Last month in this space, I reviewed a series of market projections for 2014 from Harvard University as well as the industry’s leading associations.
Interactive Showroom Energizes
Joe Tunney, president of American Design & Build in Bel Air, Md., needed to make a drastic marketing shift after the June 2003 advent of the National Do Not Call Registry.
The showroom's electronics, including all of the video monitors and interactive doorbells, represent a $20,000 investment. Tunney wrote the copy for the vignette's voice-overs and, for $200, had them professionally recorded.
Joe Tunney, president of American Design & Build in Bel Air, Md., needed to make a drastic marketing shift after the June 2003 advent of the National Do Not Call Registry. The registry, coupled with potential customers' growing desire to "experience" products, was weakening his largely telemarketing-based sales approach to selling the company's window, door, siding, patio rooms and roof projects.
Between the company's two locations, it had always had a working showroom. But in 2002, Tunney bought an empty warehouse with a storefront and consolidated his office space as well as transforming part of the warehouse into a 6,500-square-foot interactive showroom. The showroom features eight home-and-garden design stations that showcase the company's deck, porch, window, roof and sunroom work while showing product choices.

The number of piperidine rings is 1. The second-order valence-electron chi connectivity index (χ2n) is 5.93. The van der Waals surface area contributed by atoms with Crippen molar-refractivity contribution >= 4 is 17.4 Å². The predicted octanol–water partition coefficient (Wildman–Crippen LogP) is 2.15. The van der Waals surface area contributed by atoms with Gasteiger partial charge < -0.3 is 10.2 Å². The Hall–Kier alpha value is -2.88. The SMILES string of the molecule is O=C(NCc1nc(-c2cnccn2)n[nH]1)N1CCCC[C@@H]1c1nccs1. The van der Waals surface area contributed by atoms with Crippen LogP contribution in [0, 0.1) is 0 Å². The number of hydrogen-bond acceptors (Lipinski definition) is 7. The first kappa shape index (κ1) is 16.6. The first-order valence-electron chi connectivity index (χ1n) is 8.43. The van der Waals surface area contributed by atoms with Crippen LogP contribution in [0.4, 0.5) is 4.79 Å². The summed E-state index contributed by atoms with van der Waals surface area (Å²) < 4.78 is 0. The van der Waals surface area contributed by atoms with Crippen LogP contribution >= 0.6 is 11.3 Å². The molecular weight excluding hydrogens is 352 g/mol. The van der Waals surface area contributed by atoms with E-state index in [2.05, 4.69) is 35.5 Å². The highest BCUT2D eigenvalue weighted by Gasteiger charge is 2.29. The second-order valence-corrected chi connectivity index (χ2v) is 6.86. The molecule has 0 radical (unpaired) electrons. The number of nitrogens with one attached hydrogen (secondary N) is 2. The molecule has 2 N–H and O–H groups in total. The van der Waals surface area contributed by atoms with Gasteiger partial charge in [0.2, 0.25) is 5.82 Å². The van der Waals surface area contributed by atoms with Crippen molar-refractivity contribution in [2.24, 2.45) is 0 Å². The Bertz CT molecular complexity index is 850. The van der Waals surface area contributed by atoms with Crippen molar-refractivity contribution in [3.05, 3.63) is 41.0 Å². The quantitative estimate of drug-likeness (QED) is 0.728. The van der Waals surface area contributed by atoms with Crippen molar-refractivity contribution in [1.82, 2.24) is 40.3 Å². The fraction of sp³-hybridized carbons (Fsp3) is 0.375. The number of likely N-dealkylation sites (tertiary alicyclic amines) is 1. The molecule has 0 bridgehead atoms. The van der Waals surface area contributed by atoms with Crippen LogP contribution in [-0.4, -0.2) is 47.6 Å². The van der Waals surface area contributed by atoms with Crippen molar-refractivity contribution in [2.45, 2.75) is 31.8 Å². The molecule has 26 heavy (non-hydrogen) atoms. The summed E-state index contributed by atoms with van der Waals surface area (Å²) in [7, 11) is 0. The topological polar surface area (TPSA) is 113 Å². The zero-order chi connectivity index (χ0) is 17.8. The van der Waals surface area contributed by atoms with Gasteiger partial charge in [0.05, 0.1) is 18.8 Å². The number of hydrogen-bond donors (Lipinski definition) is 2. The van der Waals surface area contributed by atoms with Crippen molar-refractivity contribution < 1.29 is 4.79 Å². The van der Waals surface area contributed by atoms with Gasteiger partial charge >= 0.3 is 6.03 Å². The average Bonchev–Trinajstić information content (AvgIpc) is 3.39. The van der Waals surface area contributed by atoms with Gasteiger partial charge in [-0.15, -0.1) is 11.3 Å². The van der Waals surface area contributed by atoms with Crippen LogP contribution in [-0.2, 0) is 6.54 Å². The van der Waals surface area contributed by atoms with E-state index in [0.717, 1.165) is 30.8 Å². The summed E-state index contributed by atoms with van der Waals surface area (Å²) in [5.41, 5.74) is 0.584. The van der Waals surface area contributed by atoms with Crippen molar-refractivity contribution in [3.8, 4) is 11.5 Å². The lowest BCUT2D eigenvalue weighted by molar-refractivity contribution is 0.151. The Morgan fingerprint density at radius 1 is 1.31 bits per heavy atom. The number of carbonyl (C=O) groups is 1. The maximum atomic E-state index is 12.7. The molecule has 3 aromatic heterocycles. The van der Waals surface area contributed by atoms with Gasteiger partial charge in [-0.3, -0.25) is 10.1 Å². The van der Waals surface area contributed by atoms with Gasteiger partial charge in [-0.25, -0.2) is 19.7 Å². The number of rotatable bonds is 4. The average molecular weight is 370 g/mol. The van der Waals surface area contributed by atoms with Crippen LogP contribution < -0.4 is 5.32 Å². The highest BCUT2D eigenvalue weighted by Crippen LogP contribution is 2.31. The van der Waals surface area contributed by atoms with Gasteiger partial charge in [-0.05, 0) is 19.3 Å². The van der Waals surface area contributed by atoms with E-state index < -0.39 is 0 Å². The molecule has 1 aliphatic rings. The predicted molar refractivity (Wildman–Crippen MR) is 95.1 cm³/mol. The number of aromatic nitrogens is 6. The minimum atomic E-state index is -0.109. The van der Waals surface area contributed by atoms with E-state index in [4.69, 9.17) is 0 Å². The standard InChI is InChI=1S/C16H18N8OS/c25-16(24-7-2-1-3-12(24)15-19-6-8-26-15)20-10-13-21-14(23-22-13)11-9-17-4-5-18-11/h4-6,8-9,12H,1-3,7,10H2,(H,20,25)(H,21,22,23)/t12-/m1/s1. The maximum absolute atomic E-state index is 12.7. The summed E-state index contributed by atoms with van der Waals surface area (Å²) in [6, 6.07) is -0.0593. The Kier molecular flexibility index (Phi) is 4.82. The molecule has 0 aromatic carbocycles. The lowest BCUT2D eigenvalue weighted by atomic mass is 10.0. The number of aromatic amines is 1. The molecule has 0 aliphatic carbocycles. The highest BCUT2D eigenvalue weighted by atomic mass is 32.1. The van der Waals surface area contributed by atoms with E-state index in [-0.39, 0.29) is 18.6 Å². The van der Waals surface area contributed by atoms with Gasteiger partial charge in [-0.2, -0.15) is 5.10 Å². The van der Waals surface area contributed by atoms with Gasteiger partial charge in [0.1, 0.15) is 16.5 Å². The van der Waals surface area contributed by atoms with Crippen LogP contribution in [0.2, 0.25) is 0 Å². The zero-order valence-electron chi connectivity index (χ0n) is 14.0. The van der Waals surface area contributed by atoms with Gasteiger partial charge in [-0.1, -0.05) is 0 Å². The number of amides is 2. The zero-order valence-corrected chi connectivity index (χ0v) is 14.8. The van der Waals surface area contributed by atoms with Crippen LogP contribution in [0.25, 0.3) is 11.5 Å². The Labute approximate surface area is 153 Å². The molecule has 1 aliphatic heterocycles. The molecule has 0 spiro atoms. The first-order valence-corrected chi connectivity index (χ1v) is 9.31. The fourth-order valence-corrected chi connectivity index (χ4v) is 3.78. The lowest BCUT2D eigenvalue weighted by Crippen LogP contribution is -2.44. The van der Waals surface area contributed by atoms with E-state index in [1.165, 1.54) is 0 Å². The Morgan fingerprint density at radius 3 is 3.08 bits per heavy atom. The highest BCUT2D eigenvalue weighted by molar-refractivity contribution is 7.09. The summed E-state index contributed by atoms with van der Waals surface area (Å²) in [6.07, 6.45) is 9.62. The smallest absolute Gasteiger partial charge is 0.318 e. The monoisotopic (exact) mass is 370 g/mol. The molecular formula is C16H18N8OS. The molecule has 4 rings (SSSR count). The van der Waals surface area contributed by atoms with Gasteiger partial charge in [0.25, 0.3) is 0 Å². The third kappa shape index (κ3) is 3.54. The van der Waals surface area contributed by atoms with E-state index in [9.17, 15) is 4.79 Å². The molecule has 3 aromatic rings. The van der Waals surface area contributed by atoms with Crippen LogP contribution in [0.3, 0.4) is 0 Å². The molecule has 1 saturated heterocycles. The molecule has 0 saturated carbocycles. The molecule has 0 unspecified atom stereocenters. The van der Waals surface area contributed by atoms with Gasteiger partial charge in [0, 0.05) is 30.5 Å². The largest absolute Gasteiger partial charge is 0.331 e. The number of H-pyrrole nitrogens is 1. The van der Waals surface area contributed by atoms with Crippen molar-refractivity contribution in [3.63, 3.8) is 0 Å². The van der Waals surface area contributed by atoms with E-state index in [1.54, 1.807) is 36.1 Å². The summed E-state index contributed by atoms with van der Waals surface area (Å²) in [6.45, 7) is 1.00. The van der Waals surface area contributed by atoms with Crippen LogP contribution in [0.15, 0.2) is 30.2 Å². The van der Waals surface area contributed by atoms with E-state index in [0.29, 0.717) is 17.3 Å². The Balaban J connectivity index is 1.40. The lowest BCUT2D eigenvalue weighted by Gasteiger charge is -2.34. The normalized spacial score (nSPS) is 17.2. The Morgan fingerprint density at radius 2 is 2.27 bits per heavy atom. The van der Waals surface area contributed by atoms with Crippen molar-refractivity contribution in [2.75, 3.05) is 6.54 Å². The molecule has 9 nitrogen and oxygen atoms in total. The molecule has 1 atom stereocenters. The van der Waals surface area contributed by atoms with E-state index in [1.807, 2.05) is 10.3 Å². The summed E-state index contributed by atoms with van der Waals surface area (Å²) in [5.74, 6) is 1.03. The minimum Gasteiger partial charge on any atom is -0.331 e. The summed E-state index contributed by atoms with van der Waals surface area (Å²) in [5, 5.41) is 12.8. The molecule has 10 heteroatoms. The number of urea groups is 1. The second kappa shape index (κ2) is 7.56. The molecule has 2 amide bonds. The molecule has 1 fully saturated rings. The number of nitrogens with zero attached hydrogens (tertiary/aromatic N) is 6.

Each station has a doorbell that, when pressed, gives information about the products. There is also a children's-themed room for children to play while their parents walk the showroom. The room can be monitored via a visual feed that can be displayed on screens throughout the showroom.
Tunney says the company has given up "the headaches of telemarketing" and directed those dollars toward more mainstream print and broadcast advertising. He notes that the appearance, scale and the simple existence of the showroom has helped American Design & Build solidify its credentials when they advertise and garner more support from manufacturer partners.
"We've always believed in having a showroom because it shows people that your com-pany is anchored, it's doing well, and it's not going anywhere," he says.
Today, Tunney believes he gets stronger appointments and better prospects because the showroom draws people who are sincerely interested in remodeling projects, averaging eight to 10 visitors daily. The company has recouped the $225,000 investment in the year-old interactive showroom: In 2003 the business finished 24 percent over projections, and the first five months of this year have brought an estimated 30 percent more business than the previous year.